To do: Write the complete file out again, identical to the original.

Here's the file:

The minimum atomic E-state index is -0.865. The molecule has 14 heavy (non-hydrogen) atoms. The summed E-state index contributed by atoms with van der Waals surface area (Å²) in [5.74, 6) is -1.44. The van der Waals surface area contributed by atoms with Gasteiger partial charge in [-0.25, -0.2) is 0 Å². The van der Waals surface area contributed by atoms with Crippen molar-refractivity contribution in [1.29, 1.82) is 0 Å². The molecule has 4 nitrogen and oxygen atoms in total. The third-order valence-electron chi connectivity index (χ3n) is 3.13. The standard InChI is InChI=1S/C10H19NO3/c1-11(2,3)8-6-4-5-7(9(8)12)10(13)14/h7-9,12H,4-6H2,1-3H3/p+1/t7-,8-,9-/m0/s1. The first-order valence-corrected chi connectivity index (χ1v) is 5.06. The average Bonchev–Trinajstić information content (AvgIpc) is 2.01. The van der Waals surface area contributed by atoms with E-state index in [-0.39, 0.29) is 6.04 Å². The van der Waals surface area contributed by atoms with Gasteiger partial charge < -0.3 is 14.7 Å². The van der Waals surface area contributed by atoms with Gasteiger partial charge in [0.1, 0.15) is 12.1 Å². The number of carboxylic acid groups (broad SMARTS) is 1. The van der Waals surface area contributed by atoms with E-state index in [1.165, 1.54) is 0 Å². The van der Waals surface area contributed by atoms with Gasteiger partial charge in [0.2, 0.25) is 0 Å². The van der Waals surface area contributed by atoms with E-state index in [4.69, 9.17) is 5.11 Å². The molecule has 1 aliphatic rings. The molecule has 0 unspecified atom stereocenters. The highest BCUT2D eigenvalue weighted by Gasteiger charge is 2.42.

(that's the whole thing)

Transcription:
The minimum atomic E-state index is -0.865. The molecule has 14 heavy (non-hydrogen) atoms. The summed E-state index contributed by atoms with van der Waals surface area (Å²) in [5.74, 6) is -1.44. The van der Waals surface area contributed by atoms with Gasteiger partial charge in [-0.25, -0.2) is 0 Å². The van der Waals surface area contributed by atoms with Crippen molar-refractivity contribution in [1.29, 1.82) is 0 Å². The molecule has 4 nitrogen and oxygen atoms in total. The third-order valence-electron chi connectivity index (χ3n) is 3.13. The standard InChI is InChI=1S/C10H19NO3/c1-11(2,3)8-6-4-5-7(9(8)12)10(13)14/h7-9,12H,4-6H2,1-3H3/p+1/t7-,8-,9-/m0/s1. The first-order valence-corrected chi connectivity index (χ1v) is 5.06. The average Bonchev–Trinajstić information content (AvgIpc) is 2.01. The van der Waals surface area contributed by atoms with E-state index in [-0.39, 0.29) is 6.04 Å². The van der Waals surface area contributed by atoms with Gasteiger partial charge < -0.3 is 14.7 Å². The van der Waals surface area contributed by atoms with Gasteiger partial charge in [0.1, 0.15) is 12.1 Å². The number of carboxylic acid groups (broad SMARTS) is 1. The van der Waals surface area contributed by atoms with E-state index in [1.165, 1.54) is 0 Å². The van der Waals surface area contributed by atoms with Gasteiger partial charge in [0.2, 0.25) is 0 Å². The van der Waals surface area contributed by atoms with E-state index in [4.69, 9.17) is 5.11 Å². The molecule has 1 aliphatic rings. The molecule has 0 unspecified atom stereocenters. The highest BCUT2D eigenvalue weighted by Gasteiger charge is 2.42.